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Clinical Investigation |

Association of Nitrotyrosine Levels With Cardiovascular Disease and Modulation by Statin Therapy FREE

Mehdi H. Shishehbor, DO; Ronnier J. Aviles, MD; Marie-Luise Brennan, PhD; Xiaoming Fu, MS; Marlene Goormastic, MPH; Gregory L. Pearce, MS; Noyan Gokce, MD; John F. Keaney, Jr, MD; Marc S. Penn, MD, PhD; Dennis L. Sprecher, MD; Joseph A. Vita, MD; Stanley L. Hazen, MD, PhD
[+] Author Affiliations

Author Affiliations: Departments of Cell Biology (Drs Shishehbor, Aviles, Brennan, Penn, Sprecher, and Hazen and Ms Fu), Cardiovascular Medicine (Drs Aviles, Penn, Sprecher, and Hazen and Ms Goormastic and Mr Pearce) and the Center for Cardiovascular Diagnostics and Prevention (Drs Shishehbor, Aviles, Brennan, Penn, Sprecher, and Hazen and Ms Goormastic), the Cleveland ClinicFoundation, Cleveland, Ohio; and Evans Department of Medicine (Drs Gokce, Keaney, and Vita), Boston University School of Medicine, Boston, Mass.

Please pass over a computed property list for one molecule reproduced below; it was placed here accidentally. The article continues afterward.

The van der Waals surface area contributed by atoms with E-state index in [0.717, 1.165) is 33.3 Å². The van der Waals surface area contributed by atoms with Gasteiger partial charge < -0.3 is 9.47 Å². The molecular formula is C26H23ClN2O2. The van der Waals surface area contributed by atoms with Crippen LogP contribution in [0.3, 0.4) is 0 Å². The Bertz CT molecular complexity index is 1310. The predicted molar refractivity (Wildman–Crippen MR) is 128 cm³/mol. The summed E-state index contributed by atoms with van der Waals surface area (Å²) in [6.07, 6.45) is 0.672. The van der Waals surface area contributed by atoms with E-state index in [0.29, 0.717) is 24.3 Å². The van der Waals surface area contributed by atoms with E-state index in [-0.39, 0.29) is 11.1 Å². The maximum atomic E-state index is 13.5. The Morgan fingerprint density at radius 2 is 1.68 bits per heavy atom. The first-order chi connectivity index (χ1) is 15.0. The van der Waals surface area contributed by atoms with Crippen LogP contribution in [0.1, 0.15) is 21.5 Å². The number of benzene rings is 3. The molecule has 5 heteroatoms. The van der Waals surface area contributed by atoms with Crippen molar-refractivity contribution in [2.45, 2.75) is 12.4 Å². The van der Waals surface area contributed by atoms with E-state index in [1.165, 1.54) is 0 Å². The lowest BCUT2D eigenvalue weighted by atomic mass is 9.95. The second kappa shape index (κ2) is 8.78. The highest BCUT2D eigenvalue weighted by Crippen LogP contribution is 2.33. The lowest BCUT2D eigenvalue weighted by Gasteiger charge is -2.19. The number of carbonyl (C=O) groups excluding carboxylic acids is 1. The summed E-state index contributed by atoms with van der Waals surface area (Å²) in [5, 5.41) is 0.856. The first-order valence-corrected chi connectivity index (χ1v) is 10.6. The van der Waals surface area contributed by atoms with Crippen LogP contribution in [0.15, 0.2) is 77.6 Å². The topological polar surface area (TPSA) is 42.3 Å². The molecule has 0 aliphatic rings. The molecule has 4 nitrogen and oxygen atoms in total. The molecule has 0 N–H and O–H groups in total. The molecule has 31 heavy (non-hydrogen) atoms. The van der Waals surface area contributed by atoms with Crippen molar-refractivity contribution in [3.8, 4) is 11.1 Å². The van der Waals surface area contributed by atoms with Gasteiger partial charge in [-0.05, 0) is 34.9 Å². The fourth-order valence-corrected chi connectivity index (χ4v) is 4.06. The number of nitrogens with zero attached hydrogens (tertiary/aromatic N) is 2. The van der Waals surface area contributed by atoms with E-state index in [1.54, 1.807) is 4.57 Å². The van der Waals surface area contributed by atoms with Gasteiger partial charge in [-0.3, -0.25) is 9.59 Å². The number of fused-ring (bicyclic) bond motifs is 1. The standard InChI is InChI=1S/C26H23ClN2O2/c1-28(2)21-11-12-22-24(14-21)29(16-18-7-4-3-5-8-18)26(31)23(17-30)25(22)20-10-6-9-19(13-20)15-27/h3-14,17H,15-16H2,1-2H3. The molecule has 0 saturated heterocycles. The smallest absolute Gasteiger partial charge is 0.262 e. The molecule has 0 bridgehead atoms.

JAMA. 2003;289(13):1675-1680. doi:10.1001/jama.289.13.1675.
Text Size: A A A
Published online

Context Formation of nitric oxide–derived oxidants may serve as a mechanism linking inflammation to development of atherosclerosis. Nitrotyrosine, a specific marker for protein modification by nitric oxide–derived oxidants, is enriched in human atherosclerotic lesions and low-density lipoprotein (LDL) recovered from human atheroma.

Objectives To determine whether systemic levels of nitrotyrosine are associated with the prevalence of coronary artery disease (CAD) and are modulated by hydroxymethylglutaryl coenzyme-A reductase inhibitor (statin) therapy.

Design, Setting, and Patients A case-control and interventional study at 2 urban tertiary-care referral centers; recruitment for each was from June 1, 2001, until January 1, 2002. For the case-control study, 100 case-patients with established CAD and 108 patients with no clinically evident CAD were recruited consecutively. In the interventional study, participants aged 21 years or older with hypercholesterolemia (LDL cholesterol ≥130 mg/dL [≥3.5 mmol/L]) underwent nutrition and exercise counseling. Those whose levels did not decrease with 6 to 8 weeks were enrolled in the study (n = 35). For 12 weeks, they received 10 mg/d of oral atorvastatin therapy.